Health-eCareers-2015-Salary-Guide. 672.pdf. Physicians crossing state lines: Interest Index shows some surprising trends. Eighty seven percent of physicians are open to new jobs, but exactly where in the U.S. are physicians exploring new opportunities?
Using a specialized Interest Index, Doximity is applying a proportional score to U.S. jobs based on the number of clicks, applies, and responses to Job Posts and DocMails (Doximity’s messaging platform) by physicians, and the results show some surprising trends. Physicians working in New York and California, for instance, are exploring opportunities in both Florida and Georgia.
In fact, interest in moves to these states appeared at the top of the Doximity Interest Index. But what’s driving physicians out of New York and into states like Florida and Georgia? As recruiters are well aware, physicians are becoming frustrated with the constraints of a medical system that doesn’t always let them do their jobs the way they prefer. When we ask doctors about the reasons why they're leaving [New York], one is opportunities, but another is proximity to family. 4_Ways_To_Make_Placements_More_Quickly_v6.pdf. 10-Must-Ask-Qs-For-Staffing-and-Recruiting.pdf. To achieve our highest potential in life. RecruitingTrends2015-DOWNLOAD.pdf. Csod-wp-ge-3as-onboarding.pdf. Csod-wp-ge-3as-onboarding.pdf. Highlights from the Doximity Meeting. Creating smart, sustainable learning content in today s workplace. If you have learning content issues, you’re not alone.
But the work can seem insurmountable, especially for those with the largest content libraries or with lean learning organizations. Where do you start? How do you approach it to get the best results? And how do you create a process that future-proofs your content-creation efforts going forward? How to create content today that’s ready for tomorrow Think smaller, shorter, and reusable. The failures of over-relying on the lms for learning organizations. LMSs don’t get a lot of love from learning professionals.
In fact, in a recent survey, learning professionals rated their favorite LMS at a negative 33 percent Net Promoter Score. We probably don’t have to tell you this, but that’s not a good score. An LMS can actually be a great solution and should probably be a part of learning in many organizations. But up through and including today, most organizations jam an LMS into their learning programs like a square peg into a round hole. Organizations and LMS providers are both to blame. Part of the error also has to fall into industry groupthink about the centrality of the LMS — even as everyone preaches the 70-20-10 doctrine (70 percent of learning is informal, 20 percent is experiential or on-the-job, and 10 percent is formal online or classroom-based courses). We know this sounds harsh, but organizations and LMS providers have both pushed LMS technology into areas it was never intended to cover.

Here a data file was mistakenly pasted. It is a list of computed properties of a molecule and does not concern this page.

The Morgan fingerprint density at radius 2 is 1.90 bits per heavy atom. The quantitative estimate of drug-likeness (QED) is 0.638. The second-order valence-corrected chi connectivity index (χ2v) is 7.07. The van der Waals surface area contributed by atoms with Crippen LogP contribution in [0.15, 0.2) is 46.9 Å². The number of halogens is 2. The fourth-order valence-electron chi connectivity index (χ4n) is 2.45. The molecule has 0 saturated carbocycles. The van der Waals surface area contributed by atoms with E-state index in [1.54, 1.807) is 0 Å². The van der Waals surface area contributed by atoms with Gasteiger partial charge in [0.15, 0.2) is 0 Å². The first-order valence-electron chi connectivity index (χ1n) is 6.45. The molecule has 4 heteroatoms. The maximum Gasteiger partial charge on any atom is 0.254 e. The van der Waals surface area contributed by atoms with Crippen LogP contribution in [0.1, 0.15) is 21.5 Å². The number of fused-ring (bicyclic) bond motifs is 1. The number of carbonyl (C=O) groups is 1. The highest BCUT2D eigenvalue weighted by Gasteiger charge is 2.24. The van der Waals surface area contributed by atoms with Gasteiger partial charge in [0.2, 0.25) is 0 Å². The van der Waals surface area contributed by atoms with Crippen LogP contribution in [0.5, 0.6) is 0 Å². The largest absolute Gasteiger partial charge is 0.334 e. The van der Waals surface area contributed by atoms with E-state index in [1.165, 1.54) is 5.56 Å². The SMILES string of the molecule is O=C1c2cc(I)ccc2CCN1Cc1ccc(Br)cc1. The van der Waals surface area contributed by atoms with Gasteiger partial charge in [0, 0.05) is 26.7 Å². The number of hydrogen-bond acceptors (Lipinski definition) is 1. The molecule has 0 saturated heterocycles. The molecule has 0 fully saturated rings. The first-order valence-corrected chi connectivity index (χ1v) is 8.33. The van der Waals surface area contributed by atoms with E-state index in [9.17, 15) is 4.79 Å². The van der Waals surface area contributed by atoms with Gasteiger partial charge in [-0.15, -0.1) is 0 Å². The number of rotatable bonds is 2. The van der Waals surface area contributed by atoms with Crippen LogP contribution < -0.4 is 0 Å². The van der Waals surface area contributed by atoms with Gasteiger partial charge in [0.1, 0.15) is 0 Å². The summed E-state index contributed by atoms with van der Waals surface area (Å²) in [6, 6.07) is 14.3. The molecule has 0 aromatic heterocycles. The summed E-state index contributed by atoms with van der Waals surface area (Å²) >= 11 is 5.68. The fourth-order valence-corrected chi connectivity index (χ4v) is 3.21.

Introduction. Learning has changed significantly, even within the last five to 10 years.
Learning organizations are more technologically equipped, but they’re asked to do more with less staff. Adding to the pressures of having to do more with less, businesses are demanding more responsive, more agile, and better-performing learning organizations overall. Although organizations expect greatness from their learning programs, most just aren’t there yet. Some aren’t there by a long shot. While the list of explanations and excuses is long, there have been mismanaged priorities driven by both the business and the learning organization that have led to these expectations being missed. That 60 percent divide between prioritization and the reality of today’s learning programs isn’t going away anytime soon. Not Allowed - Bad Crawler.
Jeff Goldsmith: Physicians and CEOs must work together. John Gray's popular advice book of 1992, Men Are from Mars, Women Are from Venus, portrays the sexes as hailing from different planets.
However difficult it is for men and women to communicate, at least they are of the same species. I'm not sure the same can be said for physicians and health care executives. I have believed for years that health care management programs have underprepared their graduates for the complexities of even understanding, let alone managing, medical professionals. Previous generations of health care executives were conditioned by their elders and their training to view the physician as a special kind of "occupational hazard.
" Some older health care executives fantasized that if you could simply dispense with physicians altogether, the hospital would run much more smoothly. The Physician Mindset. Physicians Under Pressure To Sell Practices: How to Remain Independent. By Dr.
Fred Davis In order to maintain their autonomy, independent physicians must look to new and innovative practice models that allow them to adapt to shifting market dynamics in the health care sector. As the continued implementation of the Affordable Care Act sends ripples through the health care marketplace, a recent survey of dozens of independent physicians indicates that many doctors are nervously eyeing the landscape, unsure of their future. According to the 2015 Independent Physician Outlook & Sentiment Survey, conducted by ProCare Systems, a Michigan-based consultancy that advises independent physician groups across the country, 44 percent of surveyed physicians say they anticipate being forced to sell their practices to a larger player at some point in the future. A full 73 percent of respondents, though, would prefer not to sell — a clear indication that doctors are feeling pressured. Dr. There is also something to be said for the advantages that independence provides.
RecruitingTrends2015-DOWNLOAD.pdf. The Evolution from wRVUs to Incentivized Compensation. Recruiting Outline Copy 3. Recruiting Outline Copy. Recruiting Outline Copy. Top-5-KPIs-for-Staffing-Recruiting-Companies.pdf.